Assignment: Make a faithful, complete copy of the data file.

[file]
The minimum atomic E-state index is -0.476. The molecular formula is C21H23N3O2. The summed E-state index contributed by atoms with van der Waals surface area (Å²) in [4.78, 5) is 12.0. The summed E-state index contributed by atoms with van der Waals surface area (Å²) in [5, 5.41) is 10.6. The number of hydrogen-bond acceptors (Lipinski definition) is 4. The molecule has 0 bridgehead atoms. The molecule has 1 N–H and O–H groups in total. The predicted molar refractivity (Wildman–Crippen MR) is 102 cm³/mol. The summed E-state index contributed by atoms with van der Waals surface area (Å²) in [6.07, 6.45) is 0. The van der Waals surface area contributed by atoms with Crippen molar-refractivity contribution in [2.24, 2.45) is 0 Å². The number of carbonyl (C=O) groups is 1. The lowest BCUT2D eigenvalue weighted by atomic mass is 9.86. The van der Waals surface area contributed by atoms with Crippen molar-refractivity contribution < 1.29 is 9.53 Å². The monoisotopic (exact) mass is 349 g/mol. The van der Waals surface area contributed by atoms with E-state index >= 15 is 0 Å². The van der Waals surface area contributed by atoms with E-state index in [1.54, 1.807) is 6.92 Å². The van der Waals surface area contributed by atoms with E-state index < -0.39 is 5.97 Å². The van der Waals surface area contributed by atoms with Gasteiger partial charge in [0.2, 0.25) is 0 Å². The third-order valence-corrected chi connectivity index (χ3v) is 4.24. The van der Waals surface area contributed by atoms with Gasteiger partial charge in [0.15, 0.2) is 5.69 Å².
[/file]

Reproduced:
The minimum atomic E-state index is -0.476. The molecular formula is C21H23N3O2. The summed E-state index contributed by atoms with van der Waals surface area (Å²) in [4.78, 5) is 12.0. The summed E-state index contributed by atoms with van der Waals surface area (Å²) in [5, 5.41) is 10.6. The number of hydrogen-bond acceptors (Lipinski definition) is 4. The molecule has 0 bridgehead atoms. The molecule has 1 N–H and O–H groups in total. The predicted molar refractivity (Wildman–Crippen MR) is 102 cm³/mol. The summed E-state index contributed by atoms with van der Waals surface area (Å²) in [6.07, 6.45) is 0. The van der Waals surface area contributed by atoms with Crippen molar-refractivity contribution in [2.24, 2.45) is 0 Å². The number of carbonyl (C=O) groups is 1. The lowest BCUT2D eigenvalue weighted by atomic mass is 9.86. The van der Waals surface area contributed by atoms with Crippen molar-refractivity contribution < 1.29 is 9.53 Å². The monoisotopic (exact) mass is 349 g/mol. The van der Waals surface area contributed by atoms with E-state index >= 15 is 0 Å². The van der Waals surface area contributed by atoms with E-state index in [1.54, 1.807) is 6.92 Å². The van der Waals surface area contributed by atoms with E-state index < -0.39 is 5.97 Å². The van der Waals surface area contributed by atoms with Gasteiger partial charge in [0.2, 0.25) is 0 Å². The third-order valence-corrected chi connectivity index (χ3v) is 4.24. The van der Waals surface area contributed by atoms with Gasteiger partial charge in [0.15, 0.2) is 5.69 Å².